Google Inc (NASDAQ:GOOGL) (NASDAQ:GOOG) is following the footsteps of Microsoft that recently introduced a translator for Skype (internet calling facility Skype Translator service). The Internet giant has plans of introducing a similar service that will turn into text the speech made in several languages.

Google to update its app soon

This will become possible with the update of the mobile translation app the company present has, according to a report from the New York Times. The Android app of the company will soon get updated.

The people who will benefit most from the app are the language learners, travelers and business communicators because the app will help them easily translate their local language into foreign languages thus making it easy to communicate with foreigners. Google Inc (NASDAQ:GOOGL) (NASDAQ:GOOG) will, also, introduce a service that will help in translating foreign text into native language automatically.

The report from New York Times indicated that all that the user will be required to do is point the camera of the device to a foreign text and it will automatically get translated to the native language.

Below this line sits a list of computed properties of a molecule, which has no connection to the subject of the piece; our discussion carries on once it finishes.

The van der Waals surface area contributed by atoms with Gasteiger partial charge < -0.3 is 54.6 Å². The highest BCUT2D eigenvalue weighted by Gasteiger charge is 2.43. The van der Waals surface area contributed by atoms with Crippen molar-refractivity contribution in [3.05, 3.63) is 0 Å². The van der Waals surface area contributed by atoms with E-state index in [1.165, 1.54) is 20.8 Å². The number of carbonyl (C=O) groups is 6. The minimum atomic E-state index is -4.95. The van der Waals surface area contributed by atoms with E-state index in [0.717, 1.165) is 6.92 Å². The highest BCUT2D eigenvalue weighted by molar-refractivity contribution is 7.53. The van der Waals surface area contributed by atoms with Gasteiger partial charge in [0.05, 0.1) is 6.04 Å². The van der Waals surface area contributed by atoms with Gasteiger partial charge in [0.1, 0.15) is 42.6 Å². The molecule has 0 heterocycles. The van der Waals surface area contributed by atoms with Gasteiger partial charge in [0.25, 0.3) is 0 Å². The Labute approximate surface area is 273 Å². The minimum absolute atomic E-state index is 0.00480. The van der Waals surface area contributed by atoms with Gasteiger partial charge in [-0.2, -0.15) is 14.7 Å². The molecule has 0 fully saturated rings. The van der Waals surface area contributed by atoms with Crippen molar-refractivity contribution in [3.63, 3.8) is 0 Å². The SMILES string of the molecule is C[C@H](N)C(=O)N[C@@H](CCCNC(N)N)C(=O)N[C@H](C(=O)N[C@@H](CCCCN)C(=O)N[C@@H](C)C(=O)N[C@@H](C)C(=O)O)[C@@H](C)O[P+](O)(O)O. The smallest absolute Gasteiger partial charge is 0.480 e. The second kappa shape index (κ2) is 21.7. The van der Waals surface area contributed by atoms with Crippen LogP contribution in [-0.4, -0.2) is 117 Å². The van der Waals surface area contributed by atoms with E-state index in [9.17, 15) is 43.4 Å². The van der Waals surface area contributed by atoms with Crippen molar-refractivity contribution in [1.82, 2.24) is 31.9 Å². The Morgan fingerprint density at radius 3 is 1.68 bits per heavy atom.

At present, it is possible to make written translations in 90 languages with the help of Google Translate. It is also possible to get few popular languages translated and hear those spoken translations. With the update, the app will be able to identify whenever a speaker speaks in a popular language and turns it into written text in native language automatically.

Language barrier fading away

Word Lens is one such app that comes with a similar technology for all the platforms including Android, Google Glass and iOS. The app was designed by a startup Quest Visual, which was acquired by Google Inc (NASDAQ:GOOGL) (NASDAQ:GOOG) in May last year.

The technology might give horrible results at times, and as experienced on Skype a headset was needed and the service gave best results when the speaker paused to hear the words spoken by the person on the other side. The flaw was that it seemed like a conversation undertaken on Walkie-talkie two telemarketers, according to the report.

Despite few problems, the technology allows people of different origins to communicate with each other freely, slowly removing “the single biggest thing that separates us — our language,” says the report.

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